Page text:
Iconic part of Atlanta’s skyline seized due to default

Six office towers and an underground shopping mall in downtown Atlanta are back in the hands of their lenders after the landlord defaulted on a loan, a foreclosure that indicates continued uncertainty in the office space market since the pandemic prompted much of the American workforce to work from home.

The Atlanta Journal-Constitution reports that Miami-based Banyan Street Capital owed more than $125 million on parts of the Peachtree Center complex, a cornerstone of downtown Atlanta.

Banyan Street’s ability to repay its loans may have been compromised after Truist Financial Corp. left two of the towers in 2021 during office consolidation. The bank accounted for more than a fifth of Peachtree Center’s rent, according to a report by investment firm Morningstar. The report says that in April, buildings were nearly 40% vacant, compared to an overall vacancy rate of 21% in Atlanta-area offices.

The foreclosure auction was held on the steps of the Fulton County Courthouse on Tuesday, where an investor offered just $1.5 million in cash. But the lenders represented by Situs AMC put up $127.5 million representing the debt Banyan Street owed them, and that exceeded the measly cash offer. Investors bought a commercial mortgage-backed security to lend the money to Banyan Street, and Tuesday’s offer leaves them with the buildings rather than the cash.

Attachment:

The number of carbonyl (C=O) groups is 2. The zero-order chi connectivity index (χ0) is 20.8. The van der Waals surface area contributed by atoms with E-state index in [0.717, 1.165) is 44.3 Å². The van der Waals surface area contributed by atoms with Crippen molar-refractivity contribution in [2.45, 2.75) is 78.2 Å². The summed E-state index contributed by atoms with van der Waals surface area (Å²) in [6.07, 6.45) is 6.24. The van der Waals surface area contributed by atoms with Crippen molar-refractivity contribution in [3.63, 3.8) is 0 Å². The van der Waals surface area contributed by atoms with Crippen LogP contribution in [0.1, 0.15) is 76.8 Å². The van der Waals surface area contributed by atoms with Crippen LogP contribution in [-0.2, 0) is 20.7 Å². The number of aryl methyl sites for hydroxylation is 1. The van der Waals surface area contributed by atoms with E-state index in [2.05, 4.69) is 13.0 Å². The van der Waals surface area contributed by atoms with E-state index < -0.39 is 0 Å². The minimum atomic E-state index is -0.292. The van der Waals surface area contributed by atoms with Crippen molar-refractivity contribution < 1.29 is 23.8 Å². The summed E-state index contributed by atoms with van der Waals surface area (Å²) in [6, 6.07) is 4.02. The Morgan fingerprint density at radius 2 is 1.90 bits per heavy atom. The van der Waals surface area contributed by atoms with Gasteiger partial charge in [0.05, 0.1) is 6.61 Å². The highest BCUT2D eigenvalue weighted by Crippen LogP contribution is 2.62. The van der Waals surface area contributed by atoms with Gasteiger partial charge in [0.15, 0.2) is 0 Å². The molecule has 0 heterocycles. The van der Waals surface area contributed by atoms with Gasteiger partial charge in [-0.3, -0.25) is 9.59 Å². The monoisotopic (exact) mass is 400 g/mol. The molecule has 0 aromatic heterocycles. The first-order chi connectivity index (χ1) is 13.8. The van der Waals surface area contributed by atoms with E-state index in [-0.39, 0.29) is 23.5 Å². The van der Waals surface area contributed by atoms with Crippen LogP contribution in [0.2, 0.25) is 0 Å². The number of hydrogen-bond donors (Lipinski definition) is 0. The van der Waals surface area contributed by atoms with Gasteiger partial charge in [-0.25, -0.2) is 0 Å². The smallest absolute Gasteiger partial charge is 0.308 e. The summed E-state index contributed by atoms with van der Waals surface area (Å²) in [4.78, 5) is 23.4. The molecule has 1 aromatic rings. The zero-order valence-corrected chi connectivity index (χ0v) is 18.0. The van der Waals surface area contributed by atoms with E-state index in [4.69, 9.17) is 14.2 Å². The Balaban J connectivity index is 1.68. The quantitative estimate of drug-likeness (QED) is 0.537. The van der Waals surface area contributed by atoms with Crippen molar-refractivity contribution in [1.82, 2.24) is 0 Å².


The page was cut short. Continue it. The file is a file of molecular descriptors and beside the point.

“I hope this isn’t some kind of harbinger of things to come,” AJ Robinson, president of Central Atlanta Progress and the Atlanta Downtown Improvement District, told the newspaper.

The change in ownership is unlikely to affect current tenants, as their leases have not expired. More tenants could move out at the end of their lease. The Peachtree Center also includes the Marriott Marquis and Hyatt Regency convention hotels, the merchandise store now known as AmericasMart and other buildings, none of which were part of Tuesday’s lockdown.

Banyan Street has spent millions upgrading the complex’s buildings and mall designed by Atlanta developer and architect John C. Portman Jr., and said it remains fully committed to other downtown properties. of Atlanta that he still owns, including another office tower, a residential project and several parking lots.

This story was originally published September 7, 2022 12:04 p.m.

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